According to information provided by ALEA, the cost of producing and issuing an Alabama Driver License is $42.74. According to ALEA the old driver’s license fee of $23.50, meant that the agency had to divert $19.24 of funds that could be used to hire State Troopers, Special Agents or other vital law enforcement support services for every driver’s license issued. Section 32-6-6 of the Code of Alabama permits the agency to recover the cost of producing and issuing the Driver License or Identification Card.
Sen. Holtzclaw said, “I maintain it is a travesty that the voice of the people is now silent on a $12.7M fee increase. By their vote these committee members just “green lighted” fee increases by any department or agency in state government. What should keep you up tonight? Now that these House members have turned the “green light” on, what other czar like unilateral fee increase is coming and who in the legislature is willing to stand in the gap and ensure a representative of the people is heard in the process? Obviously for some members it is easier to tell folks back home that they didn’t raise the fee, it was done by the department through existing legislation. That’s the easy route. I don’t do easy, I do what’s right.”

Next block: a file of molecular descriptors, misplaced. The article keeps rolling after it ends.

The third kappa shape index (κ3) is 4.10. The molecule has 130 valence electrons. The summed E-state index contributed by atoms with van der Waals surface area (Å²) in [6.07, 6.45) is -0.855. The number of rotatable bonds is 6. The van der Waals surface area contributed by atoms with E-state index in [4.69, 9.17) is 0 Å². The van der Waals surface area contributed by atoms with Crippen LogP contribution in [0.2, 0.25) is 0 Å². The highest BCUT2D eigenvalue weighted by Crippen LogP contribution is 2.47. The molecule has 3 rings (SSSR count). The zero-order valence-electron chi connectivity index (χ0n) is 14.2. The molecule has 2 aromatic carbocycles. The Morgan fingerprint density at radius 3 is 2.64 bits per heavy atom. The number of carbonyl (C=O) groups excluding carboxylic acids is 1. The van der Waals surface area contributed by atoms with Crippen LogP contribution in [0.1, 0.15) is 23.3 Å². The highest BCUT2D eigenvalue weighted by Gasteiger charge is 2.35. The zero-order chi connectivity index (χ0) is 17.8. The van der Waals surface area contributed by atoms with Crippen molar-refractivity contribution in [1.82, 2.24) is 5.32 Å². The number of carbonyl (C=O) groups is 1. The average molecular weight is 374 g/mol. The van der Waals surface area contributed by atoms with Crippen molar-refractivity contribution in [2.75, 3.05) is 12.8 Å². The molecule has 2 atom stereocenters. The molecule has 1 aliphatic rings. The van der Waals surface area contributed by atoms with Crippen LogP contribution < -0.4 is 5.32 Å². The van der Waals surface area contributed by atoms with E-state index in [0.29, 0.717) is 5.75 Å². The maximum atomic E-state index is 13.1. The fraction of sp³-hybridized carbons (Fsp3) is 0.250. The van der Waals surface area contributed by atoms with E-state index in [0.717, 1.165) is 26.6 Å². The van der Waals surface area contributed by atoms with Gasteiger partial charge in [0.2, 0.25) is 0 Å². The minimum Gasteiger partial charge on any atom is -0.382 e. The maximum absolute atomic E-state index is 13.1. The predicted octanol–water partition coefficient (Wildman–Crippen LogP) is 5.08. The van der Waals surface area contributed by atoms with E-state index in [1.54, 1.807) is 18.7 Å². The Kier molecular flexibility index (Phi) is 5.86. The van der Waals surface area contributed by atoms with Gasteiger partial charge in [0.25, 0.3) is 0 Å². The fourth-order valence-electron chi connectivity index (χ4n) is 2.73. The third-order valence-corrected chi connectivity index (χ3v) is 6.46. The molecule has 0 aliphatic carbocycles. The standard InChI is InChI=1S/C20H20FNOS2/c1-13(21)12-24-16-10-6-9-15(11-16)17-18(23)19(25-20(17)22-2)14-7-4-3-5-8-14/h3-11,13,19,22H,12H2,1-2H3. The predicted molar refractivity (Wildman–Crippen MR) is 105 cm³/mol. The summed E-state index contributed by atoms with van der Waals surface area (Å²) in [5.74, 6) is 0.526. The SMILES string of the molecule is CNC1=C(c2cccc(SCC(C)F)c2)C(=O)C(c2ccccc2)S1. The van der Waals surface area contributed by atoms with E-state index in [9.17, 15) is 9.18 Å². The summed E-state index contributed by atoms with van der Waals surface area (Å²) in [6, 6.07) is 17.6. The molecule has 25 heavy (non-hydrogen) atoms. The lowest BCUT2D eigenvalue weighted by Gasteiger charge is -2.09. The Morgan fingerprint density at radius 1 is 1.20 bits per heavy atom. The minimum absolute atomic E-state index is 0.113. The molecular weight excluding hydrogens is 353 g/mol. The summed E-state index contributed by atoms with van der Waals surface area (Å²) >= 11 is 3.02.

ALEA maintains that the current cost of $36.25 does not give extra money to the agency, it allows the agency to simply breakeven when a Driver License or Identification Card is issued.
Sen. Holtzclaw vowed, “I will continue to fight the good fight in Montgomery – fighting for a government of the people, by the people, for the people; ensuring the people’s voice is heard. I hope I can count on others to stand in the gap with me.”
ALEA stated that implementing of new technology-based initiatives allowed them to save money, so the cost was not raised the entire amount allowed of $19.24 but $12.75. ALEA wrote that te passage of SB44 would have had a devastating effect on the Alabama Law Enforcement Agency and force the agency to divert funds intended to hire State Troopers and Special Agents.
USDA is seeking rural energy grant applications
The deadlines to apply for grants is Feb. 1, 2021, and March 31, 2021. Applications for loan guarantees are accepted year-round.
United States Department of Agriculture Deputy Under Secretary for Rural Development Bette Brand on Wednesday invited applications for loan guarantees and grants for renewable energy systems, and to make energy efficiency improvements, conduct energy audits and provide development assistance.
The funding is being provided through the USDA’s Rural Energy for America Program, which was created under the 2008 Farm Bill and reauthorized under the 2018 Farm Bill. This notice seeks applications for Fiscal Year 2021 funding.
The deadlines to apply for grants is Feb. 1, 2021, and March 31, 2021. Applications for loan guarantees are accepted year-round.
REAP helps agricultural producers and rural small businesses reduce energy costs and consumption by purchasing and installing renewable energy systems and making energy efficiency improvements in their operations.